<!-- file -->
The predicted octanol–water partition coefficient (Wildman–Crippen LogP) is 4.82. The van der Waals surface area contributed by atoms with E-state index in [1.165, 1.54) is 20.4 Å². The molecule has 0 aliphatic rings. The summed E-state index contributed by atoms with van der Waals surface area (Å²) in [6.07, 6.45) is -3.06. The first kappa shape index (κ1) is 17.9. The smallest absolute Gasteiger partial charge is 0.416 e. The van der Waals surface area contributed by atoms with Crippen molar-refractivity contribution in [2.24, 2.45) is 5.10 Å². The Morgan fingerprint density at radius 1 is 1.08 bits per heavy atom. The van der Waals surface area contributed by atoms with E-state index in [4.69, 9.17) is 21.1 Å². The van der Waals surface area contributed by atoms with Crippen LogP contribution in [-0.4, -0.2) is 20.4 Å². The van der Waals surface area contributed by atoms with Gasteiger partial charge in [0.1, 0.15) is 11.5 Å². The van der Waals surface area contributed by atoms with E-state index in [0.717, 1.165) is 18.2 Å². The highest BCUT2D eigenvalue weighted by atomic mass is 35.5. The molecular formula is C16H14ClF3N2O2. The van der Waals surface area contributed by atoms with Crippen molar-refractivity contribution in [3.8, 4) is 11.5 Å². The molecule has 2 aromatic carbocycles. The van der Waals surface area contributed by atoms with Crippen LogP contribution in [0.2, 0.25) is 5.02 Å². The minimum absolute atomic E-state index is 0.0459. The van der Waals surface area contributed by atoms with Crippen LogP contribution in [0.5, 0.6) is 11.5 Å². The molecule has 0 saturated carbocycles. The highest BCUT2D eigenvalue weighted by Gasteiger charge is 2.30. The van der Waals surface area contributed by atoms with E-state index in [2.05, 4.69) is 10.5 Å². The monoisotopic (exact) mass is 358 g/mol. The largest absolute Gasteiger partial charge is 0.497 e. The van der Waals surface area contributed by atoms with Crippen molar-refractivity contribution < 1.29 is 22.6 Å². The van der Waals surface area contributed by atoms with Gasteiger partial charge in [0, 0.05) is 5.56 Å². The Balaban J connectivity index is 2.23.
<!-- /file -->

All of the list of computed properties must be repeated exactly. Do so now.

The predicted octanol–water partition coefficient (Wildman–Crippen LogP) is 4.82. The van der Waals surface area contributed by atoms with E-state index in [1.165, 1.54) is 20.4 Å². The molecule has 0 aliphatic rings. The summed E-state index contributed by atoms with van der Waals surface area (Å²) in [6.07, 6.45) is -3.06. The first kappa shape index (κ1) is 17.9. The smallest absolute Gasteiger partial charge is 0.416 e. The van der Waals surface area contributed by atoms with Crippen molar-refractivity contribution in [2.24, 2.45) is 5.10 Å². The Morgan fingerprint density at radius 1 is 1.08 bits per heavy atom. The van der Waals surface area contributed by atoms with E-state index in [4.69, 9.17) is 21.1 Å². The van der Waals surface area contributed by atoms with Crippen LogP contribution in [-0.4, -0.2) is 20.4 Å². The van der Waals surface area contributed by atoms with Gasteiger partial charge in [0.1, 0.15) is 11.5 Å². The van der Waals surface area contributed by atoms with E-state index in [0.717, 1.165) is 18.2 Å². The highest BCUT2D eigenvalue weighted by atomic mass is 35.5. The molecular formula is C16H14ClF3N2O2. The van der Waals surface area contributed by atoms with Crippen molar-refractivity contribution in [3.8, 4) is 11.5 Å². The molecule has 2 aromatic carbocycles. The van der Waals surface area contributed by atoms with Crippen LogP contribution in [0.2, 0.25) is 5.02 Å². The minimum absolute atomic E-state index is 0.0459. The van der Waals surface area contributed by atoms with Crippen LogP contribution in [0.5, 0.6) is 11.5 Å². The molecule has 0 saturated carbocycles. The highest BCUT2D eigenvalue weighted by Gasteiger charge is 2.30. The van der Waals surface area contributed by atoms with E-state index in [2.05, 4.69) is 10.5 Å². The monoisotopic (exact) mass is 358 g/mol. The largest absolute Gasteiger partial charge is 0.497 e. The van der Waals surface area contributed by atoms with Crippen molar-refractivity contribution < 1.29 is 22.6 Å². The van der Waals surface area contributed by atoms with Gasteiger partial charge in [0, 0.05) is 5.56 Å². The Balaban J connectivity index is 2.23.